In situations like this, in which central government policy and the will of the people clash, the government should make an effort to close the divide. However, it has not sufficiently fulfilled its responsibility in this regard.

On the contrary, Onaga’s victory was fueled by intense anger from people in Okinawa over the way the administration of Prime Minister Shinzo Abe has proceeded in connection with the Futenma base issue.

Nakaima was elected in the previous gubernatorial election after promising to relocate the Futenma base outside Okinawa Prefecture.

But at the end of last year, he approved the central government’s application to proceed with landfill work off Henoko in recognition of the government’s economic stimulus measures — a violation of his public pledge.

The pride of the people in Okinawa was hurt by the central government’s tactics, under which the government appeared to think it could win Okinawa over if it provided money in the form of stimulus measures.


With the problem having become so complicated, it is unrealistic to adhere to the current relocation plans.

This summer, the central government started a drilling survey on the seabed off the coast of the Henoko district in line with its land refill plans. It has indicated that it will go ahead with the relocation to Henoko regardless of the latest election results, but the survey should be called off.

However, if the Henoko relocation plans are taken back to the drawing board, this must not result in the Futenma base being left where it is.

The whole point of the Futenma relocation is to remove the danger posed by the base, which, with its close proximity to residential areas, has been described as the most dangerous in the world.

The Abe administration has promised to halt operations at Futenma within five years, and it must make an effort to lighten the burden posed by hosting U.S. military bases.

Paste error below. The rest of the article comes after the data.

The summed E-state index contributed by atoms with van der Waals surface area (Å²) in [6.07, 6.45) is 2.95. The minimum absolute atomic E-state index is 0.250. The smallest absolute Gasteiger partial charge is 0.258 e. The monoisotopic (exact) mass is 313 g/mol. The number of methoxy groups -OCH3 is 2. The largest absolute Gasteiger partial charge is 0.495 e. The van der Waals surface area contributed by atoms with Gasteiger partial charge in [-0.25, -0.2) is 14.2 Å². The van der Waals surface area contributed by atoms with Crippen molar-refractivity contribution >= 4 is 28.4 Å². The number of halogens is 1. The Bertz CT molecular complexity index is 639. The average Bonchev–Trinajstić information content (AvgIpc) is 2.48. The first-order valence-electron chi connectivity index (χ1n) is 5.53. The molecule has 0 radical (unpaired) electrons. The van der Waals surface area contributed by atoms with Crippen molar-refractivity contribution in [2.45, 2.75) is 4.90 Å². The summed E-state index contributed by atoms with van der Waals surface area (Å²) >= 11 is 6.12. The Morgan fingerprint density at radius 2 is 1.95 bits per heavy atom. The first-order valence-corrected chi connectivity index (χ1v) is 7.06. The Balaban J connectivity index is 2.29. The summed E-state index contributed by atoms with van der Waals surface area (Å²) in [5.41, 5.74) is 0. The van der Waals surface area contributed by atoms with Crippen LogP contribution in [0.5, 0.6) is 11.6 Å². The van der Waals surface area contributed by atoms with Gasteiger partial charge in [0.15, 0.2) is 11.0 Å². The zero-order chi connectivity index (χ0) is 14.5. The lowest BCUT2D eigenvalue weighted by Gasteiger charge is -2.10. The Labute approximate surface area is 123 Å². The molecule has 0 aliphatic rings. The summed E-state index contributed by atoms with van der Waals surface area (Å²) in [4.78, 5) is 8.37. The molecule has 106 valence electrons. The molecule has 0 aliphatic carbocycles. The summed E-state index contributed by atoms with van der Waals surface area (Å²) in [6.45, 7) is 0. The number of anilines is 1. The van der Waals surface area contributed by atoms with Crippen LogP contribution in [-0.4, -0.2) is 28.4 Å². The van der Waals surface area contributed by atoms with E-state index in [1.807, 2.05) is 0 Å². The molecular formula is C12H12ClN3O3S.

At the same time, it must not cut back the yearly budget of over 300 billion yen that it has promised to provide Okinawa in the form of stimulus measures.

Eighteen years have passed since an agreement was made on returning the Futenma base.

It is probably no easy task to renegotiate an issue over which Japan and the U.S. have made repeated agreements, but if the Japanese and U.S. indeed see eye to eye on the deep influence of public opinion in Okinawa, then discussions will naturally progress to a new stage.

The Japanese and U.S. governments say that relocation of the Futenma base to Henoko is the “only solution.” However, the view that this is unrealistic has emerged within U.S. Congress.

Senator John McCain and others proposed that Futenma be consolidated with the U.S. military’s Kadena air base. マケイン上院議員らが米軍嘉手納基地に統合する案を提案したこともある。

This summer, meanwhile, Joseph Nye, former U.S. deputy to the undersecretary of state for security assistance, pointed out the weaknesses of U.S. military bases on Okinawa, and sought revisions to the deployment of U.S. military forces in Japan.

So even in the United States, objections have emerged.

The role that the Japan-U.S. security alliance has in providing stability for Japan and other countries in Asia is large.  日米安保体制が日本とアジア地域の安定に果たす役割は大きい。

Considering China’s military expansion and maritime advances, and the situation in North Korea, it is necessary to maintain the deterrence provided by U.S. military forces in Japan.

The Japanese government must address friction with Okinawa and seek new negotiations with the U.S. to devise a solution — even if this is for the worthy purpose of smoothly operating the Japan-U.S. security alliance.

毎日新聞 2014年11月17日 東京朝刊


srachai について

early retired civil engineer migrated from Tokyo to Thailand
カテゴリー: 英字新聞 パーマリンク